More Superb Ichthyosaur Material from Lyme Regis

A few months ago, whilst perusing a tides timetable that a colleague had picked up whilst visiting Dorset, we realised that there were going to be some exceptionally low tides in the Lyme Regis area.  This, in combination with the stormy weather that the Dorset coast had endured recently, made us confident that lots of fascinating fossil material would soon be discovered on the beaches surrounding Lyme Regis and Charmouth.

To read our article predicting fossil finds: Low Tides could lead to a Fossil Finding Bonanza.

Sure enough, keen eyed amateur palaeontologists, holiday makers and fossil hunters were soon finding lots of new fossils, all exposed due to the low tides and additional erosion caused by the bad weather.  We have heard about a number of marine reptile remains that were discovered in the days and weeks following our original article, however, here are a couple of photos that we received showing beautifully preserved sections of ichthyosaur vertebrae.

Beautifully Preserved (and Prepared) Articulated Ichthyosaur Vertebrae

Picture credit: Brandon Lennon/Mike Jeffries

The picture shows a very well preserved section of the backbone of an ichthyosaur (caudal vertebrae), Brandon Lennon, the expert fossil hunter who discovered this particular piece estimates that it is part from a specimen that would have measured more than 4 metres long in total.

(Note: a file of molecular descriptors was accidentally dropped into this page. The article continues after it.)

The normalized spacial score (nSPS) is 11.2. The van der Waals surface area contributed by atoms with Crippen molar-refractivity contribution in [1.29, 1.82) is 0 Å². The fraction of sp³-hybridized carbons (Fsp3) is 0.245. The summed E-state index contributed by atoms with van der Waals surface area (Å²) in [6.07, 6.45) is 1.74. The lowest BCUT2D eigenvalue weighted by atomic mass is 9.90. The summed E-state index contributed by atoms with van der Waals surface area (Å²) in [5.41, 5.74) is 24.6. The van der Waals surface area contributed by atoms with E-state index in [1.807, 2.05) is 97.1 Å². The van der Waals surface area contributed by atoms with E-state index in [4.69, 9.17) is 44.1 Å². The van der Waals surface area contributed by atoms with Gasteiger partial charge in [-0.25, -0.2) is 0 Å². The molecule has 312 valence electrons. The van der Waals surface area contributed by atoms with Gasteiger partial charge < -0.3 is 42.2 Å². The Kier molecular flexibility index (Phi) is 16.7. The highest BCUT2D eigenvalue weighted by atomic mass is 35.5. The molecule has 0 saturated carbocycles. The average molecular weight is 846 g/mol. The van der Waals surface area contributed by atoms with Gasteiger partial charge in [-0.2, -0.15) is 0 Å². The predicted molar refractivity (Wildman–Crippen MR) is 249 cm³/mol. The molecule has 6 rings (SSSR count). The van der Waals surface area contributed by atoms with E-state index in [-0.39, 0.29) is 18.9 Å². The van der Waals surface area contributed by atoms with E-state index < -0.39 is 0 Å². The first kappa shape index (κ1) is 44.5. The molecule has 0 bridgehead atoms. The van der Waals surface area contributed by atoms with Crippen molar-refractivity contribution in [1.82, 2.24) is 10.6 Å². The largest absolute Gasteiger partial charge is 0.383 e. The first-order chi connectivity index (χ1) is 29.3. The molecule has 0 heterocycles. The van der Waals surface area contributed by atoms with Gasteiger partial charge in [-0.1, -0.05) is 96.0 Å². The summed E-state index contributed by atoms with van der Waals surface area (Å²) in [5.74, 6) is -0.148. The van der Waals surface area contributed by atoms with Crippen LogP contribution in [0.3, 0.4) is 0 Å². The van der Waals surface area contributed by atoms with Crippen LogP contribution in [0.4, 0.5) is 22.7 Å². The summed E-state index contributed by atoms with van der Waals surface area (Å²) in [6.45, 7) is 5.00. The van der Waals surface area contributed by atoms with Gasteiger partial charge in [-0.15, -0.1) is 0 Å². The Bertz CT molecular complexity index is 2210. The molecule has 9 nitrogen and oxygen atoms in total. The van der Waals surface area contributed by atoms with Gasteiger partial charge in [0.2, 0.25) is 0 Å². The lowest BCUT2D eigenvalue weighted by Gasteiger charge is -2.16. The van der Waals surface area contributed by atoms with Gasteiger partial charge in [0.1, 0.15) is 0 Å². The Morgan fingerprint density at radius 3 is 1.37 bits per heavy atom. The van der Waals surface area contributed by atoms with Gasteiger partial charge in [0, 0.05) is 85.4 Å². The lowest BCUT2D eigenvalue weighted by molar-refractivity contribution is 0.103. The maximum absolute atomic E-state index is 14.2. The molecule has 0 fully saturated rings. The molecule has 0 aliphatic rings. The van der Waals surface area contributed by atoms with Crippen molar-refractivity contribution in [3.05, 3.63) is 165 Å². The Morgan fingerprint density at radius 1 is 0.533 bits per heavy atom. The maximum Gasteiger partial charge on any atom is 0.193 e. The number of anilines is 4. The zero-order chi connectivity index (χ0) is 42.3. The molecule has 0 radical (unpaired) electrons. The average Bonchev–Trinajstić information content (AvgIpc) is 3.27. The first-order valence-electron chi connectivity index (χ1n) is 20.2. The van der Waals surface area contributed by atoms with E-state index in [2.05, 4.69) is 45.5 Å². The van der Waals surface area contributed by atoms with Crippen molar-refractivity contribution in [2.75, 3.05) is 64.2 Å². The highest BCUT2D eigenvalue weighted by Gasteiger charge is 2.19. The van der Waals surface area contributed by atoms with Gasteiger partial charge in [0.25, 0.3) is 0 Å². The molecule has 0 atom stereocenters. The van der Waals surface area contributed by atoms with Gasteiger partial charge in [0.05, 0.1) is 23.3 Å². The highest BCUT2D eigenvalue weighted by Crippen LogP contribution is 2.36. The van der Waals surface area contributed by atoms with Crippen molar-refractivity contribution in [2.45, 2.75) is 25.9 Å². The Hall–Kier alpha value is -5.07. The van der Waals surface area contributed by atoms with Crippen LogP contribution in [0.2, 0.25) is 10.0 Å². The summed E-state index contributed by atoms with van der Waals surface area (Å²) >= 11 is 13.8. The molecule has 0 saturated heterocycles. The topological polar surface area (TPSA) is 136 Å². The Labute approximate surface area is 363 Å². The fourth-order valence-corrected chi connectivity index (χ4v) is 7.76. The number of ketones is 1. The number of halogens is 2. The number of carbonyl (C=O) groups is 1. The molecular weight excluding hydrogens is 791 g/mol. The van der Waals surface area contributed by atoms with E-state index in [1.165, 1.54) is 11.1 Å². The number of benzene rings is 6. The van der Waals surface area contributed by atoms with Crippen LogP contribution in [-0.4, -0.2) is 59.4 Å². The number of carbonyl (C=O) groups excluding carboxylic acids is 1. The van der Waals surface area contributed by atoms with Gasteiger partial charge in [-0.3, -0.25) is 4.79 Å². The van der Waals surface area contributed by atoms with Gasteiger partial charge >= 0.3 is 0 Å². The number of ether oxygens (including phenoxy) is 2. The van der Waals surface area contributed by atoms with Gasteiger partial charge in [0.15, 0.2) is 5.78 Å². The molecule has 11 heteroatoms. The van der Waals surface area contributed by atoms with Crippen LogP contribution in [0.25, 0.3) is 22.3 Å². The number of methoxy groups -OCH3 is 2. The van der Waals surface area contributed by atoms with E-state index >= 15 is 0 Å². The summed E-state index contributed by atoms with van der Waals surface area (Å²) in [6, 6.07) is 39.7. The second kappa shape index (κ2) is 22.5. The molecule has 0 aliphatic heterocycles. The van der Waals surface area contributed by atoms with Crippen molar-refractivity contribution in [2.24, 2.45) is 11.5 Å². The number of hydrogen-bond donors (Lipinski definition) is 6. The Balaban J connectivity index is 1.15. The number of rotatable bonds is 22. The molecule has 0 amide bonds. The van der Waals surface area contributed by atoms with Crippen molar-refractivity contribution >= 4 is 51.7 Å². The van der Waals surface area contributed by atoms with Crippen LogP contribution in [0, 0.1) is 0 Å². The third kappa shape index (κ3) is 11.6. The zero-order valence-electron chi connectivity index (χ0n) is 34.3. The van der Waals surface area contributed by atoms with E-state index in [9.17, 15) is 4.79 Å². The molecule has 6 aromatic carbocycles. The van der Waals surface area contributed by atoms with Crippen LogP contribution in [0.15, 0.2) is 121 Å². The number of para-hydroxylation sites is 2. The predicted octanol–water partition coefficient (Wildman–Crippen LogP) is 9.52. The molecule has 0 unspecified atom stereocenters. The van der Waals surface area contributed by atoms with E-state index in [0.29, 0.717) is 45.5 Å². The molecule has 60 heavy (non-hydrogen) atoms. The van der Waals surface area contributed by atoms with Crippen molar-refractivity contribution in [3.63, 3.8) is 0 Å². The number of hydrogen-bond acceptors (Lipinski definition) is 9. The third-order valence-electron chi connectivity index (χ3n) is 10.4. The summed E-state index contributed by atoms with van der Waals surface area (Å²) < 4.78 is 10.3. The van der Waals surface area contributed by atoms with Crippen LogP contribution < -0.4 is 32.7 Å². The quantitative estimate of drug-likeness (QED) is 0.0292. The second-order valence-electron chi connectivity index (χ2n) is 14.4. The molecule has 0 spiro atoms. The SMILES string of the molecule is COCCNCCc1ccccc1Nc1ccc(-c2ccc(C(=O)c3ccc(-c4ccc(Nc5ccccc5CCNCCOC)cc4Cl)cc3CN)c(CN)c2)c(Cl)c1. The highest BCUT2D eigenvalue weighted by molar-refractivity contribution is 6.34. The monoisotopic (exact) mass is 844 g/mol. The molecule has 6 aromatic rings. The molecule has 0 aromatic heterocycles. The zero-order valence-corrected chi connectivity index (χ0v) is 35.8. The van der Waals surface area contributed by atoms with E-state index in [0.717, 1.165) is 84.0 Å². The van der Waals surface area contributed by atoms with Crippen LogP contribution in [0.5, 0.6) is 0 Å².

For models and replicas of ichthyosaurs and other marine reptiles: CollectA Age of Dinosaurs Popular Range.

Note how the rock matrix is being held (the rock surrounding the actual fossil material), fossilised bones should not be touched unless absolutely necessary.  The hand provides scale and the photograph shows the fossil upside down (neural spines seen at the bottom of the vertebrae).

More Recently Discovered Ichthyosaur Fossil Material (Lyme Regis)

Tail bones of an Ichthyosaur

More ichthyosaur material.

Picture credit: Brandon Lennon/Mike Jeffries

The picture above shows, Lyme Regis fossil dealer, Mike Jeffries with another section of ichthyosaur vertebrae (lateral view).  This carefully prepared articulated fossil reveals plenty of detail – the round, dished vertebrae with blocky neural spines protruding above them.  The fossils were prepared and cleaned by Dorset based expert fossil developer David Costain.

Lyme Regis Fossils

Brandon Lennon had found two sections of the backbone about a year ago, the other (middle section of the final prepared fossil), was missing, but Brandon found the “linchpin” vertebra recently so the whole piece could be reconstructed.  With the discovery of the missing vertebra a section of ichthyosaur could be connected together again.

To see more Lyme Regis fossils: Brandon Lennon’s Fossil Site.

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